Two turned out to be Caroline Mousner’s lucky number.
On day two of the NCYE, the 10-year-old fourth grader from Collins Catholic School 4-H who had never entered a project before took her second Junior Grand Champion award for her painting of a sunset. Watching sunsets with her late granddaddy was a game where each tried to spot the pink in the sky first. Caroline watched this particular sunset with her mother, and tried to capture it on canvas, remembering her mother’s words that “there is no black in nature, just shadows of purple mixed with the true color of the object.” No black paint was used in her painting.
“I’m shocked,” Caroline said. “I’m happy, but sad I have to sell it. But I will make another one.”
A boot rack made by Shelby Beamon and Jacob Conger of Blooming Grove FFA salvaged a tough week for Beamon, which began when her pig got “stressed” on Saturday and died. Monica Patrick, Blooming Grove FFA instructor, said the “Senior Curse” for Beamon continued when her sock monkey banana bread didn’t place high enough in the food competition to make the sale.
“Then to win Grand Champion in Creative Arts ...” Patrick said. “Her brother Riggin is letting Shelby show his pig since it’s her senior year.”
Junior Reserve champion went to Conner Metcalfe of Rice FFA for his intricate wooden airplane, and Senior Reserve champion was awarded to Shelby McCamey of Frost 4-H for her leather project.
While at the San Antonio Stock Show McCamey was asked where she got her leather iPhone cover, and when she replied that she designed and made it, the person asked her if she could fashion them a judging notebook to go with one of their ag projects. This was Shelby’s senior year, as well, and her mother, Lisa Bownds was a bit teary and wistful watching her daughter accept her Reserve champion trophy.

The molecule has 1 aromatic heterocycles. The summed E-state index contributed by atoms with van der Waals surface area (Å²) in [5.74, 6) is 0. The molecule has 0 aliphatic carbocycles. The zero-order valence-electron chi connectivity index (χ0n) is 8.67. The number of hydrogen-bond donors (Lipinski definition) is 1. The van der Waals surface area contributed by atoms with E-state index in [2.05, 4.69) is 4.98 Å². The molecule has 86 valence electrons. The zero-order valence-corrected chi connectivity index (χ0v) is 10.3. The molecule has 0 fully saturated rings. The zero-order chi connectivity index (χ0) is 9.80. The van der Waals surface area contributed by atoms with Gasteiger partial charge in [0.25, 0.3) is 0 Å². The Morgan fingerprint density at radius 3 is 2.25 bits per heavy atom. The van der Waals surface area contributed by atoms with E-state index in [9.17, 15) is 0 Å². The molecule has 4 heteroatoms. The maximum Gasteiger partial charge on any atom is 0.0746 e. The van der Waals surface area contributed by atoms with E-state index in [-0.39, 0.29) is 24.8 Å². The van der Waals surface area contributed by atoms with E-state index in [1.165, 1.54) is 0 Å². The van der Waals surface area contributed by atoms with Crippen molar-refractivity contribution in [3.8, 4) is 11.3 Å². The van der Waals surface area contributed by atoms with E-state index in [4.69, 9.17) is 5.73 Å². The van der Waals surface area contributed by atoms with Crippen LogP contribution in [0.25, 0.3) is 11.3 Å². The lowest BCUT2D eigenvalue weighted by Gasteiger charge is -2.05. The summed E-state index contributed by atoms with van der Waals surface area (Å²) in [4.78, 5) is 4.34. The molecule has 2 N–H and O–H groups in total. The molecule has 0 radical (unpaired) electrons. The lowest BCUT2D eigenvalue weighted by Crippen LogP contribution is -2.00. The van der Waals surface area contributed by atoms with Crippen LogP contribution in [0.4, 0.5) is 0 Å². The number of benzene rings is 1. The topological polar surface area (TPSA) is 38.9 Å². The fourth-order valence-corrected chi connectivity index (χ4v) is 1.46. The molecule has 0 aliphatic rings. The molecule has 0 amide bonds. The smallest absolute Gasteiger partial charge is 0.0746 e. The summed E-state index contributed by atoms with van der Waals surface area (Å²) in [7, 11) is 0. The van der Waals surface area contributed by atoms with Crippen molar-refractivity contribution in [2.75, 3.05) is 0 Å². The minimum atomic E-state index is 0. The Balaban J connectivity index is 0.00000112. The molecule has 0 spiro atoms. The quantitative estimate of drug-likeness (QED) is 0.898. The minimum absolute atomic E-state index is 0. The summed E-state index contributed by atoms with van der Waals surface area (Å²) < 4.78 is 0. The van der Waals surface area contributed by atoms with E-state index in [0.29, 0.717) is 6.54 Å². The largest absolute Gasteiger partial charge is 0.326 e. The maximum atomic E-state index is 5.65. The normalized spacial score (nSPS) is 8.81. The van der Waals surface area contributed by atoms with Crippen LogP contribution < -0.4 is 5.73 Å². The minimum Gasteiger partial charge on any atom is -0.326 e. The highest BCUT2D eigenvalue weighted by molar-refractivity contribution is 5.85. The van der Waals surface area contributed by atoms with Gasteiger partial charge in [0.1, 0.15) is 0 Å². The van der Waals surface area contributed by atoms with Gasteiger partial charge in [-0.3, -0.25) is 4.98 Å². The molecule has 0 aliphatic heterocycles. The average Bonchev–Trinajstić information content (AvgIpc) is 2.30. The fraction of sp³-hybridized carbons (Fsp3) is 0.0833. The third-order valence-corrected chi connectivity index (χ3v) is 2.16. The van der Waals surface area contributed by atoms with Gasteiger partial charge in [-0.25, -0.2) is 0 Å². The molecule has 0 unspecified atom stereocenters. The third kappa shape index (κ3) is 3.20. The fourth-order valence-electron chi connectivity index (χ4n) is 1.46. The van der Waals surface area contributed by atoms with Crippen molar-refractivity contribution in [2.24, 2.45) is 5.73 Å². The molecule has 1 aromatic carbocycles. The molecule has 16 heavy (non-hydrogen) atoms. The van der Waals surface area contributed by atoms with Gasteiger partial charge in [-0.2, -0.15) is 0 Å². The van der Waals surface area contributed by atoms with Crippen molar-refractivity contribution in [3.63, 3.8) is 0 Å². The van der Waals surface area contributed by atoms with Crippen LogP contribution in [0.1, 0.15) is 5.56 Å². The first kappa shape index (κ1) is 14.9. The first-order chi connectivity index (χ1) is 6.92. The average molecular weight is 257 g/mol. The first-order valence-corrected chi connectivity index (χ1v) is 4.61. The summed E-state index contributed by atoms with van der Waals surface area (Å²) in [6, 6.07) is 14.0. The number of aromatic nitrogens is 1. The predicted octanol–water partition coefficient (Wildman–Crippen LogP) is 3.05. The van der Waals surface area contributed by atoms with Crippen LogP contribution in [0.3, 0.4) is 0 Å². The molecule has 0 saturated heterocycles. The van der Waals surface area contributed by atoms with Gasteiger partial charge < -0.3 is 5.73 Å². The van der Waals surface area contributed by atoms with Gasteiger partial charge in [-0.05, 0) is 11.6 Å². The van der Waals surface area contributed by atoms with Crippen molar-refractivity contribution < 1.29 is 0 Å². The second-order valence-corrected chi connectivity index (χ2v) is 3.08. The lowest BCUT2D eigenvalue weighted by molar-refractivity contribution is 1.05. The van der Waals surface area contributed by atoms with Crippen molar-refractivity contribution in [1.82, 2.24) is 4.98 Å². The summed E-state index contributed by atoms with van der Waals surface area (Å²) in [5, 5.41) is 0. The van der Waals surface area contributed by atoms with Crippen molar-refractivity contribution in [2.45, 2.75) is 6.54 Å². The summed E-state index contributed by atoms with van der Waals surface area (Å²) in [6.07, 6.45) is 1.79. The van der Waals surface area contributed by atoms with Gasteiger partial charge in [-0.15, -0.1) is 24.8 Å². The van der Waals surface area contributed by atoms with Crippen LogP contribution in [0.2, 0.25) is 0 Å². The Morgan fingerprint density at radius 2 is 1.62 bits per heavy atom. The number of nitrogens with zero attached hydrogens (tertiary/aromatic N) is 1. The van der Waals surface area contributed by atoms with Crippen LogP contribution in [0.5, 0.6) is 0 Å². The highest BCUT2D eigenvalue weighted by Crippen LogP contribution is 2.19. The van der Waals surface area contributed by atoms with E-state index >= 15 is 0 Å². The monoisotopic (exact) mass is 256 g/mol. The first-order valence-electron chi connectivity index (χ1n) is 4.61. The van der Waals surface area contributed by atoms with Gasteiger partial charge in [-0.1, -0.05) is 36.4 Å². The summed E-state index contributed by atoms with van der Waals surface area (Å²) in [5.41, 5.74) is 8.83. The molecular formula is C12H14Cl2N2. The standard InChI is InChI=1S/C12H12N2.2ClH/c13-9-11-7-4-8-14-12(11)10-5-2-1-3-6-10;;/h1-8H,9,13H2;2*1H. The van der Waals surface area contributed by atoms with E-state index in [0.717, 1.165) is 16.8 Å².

Projects ranged from wooden framed mirrors to quilts, including a therapy quilt whose inspiration was an autistic friend. There was a duffle bag and garment bag made of recycled feed sacks, a latch hook rug made of tulle and fabric, and one quilt was made of photographs on fabric of locations in Navarro County.
“Entries were down this year,” said Dana Collins, Creative Arts Chairman. “We had a lot of no-shows, especially among the senior division. There are not as many large things, but a lot of unique items. It’s hard to judge and hard to class these items. Such a large spectrum of items this year, and makes it very difficult for the judges.”
One thing there was quite a bit of was photography, and veteran creative arts judge Melissa Stacy, a professional photographer, had her work cut out for her in that category.
“We have some good photography this year, really cute,” Stacy said. “We have some talented students this year. We have to pay very close attention to the details, and what techniques they used, and if it’s original.”
Complete results and placings of the show will appear online this week, and in the special Youth Expo Roundup publication next week.
Deanna Kirk may be reached by email at email@example.com. Want to “Soundoff” on this story? Email: firstname.lastname@example.org
Two turned out to be Caroline Mousner’s lucky number.
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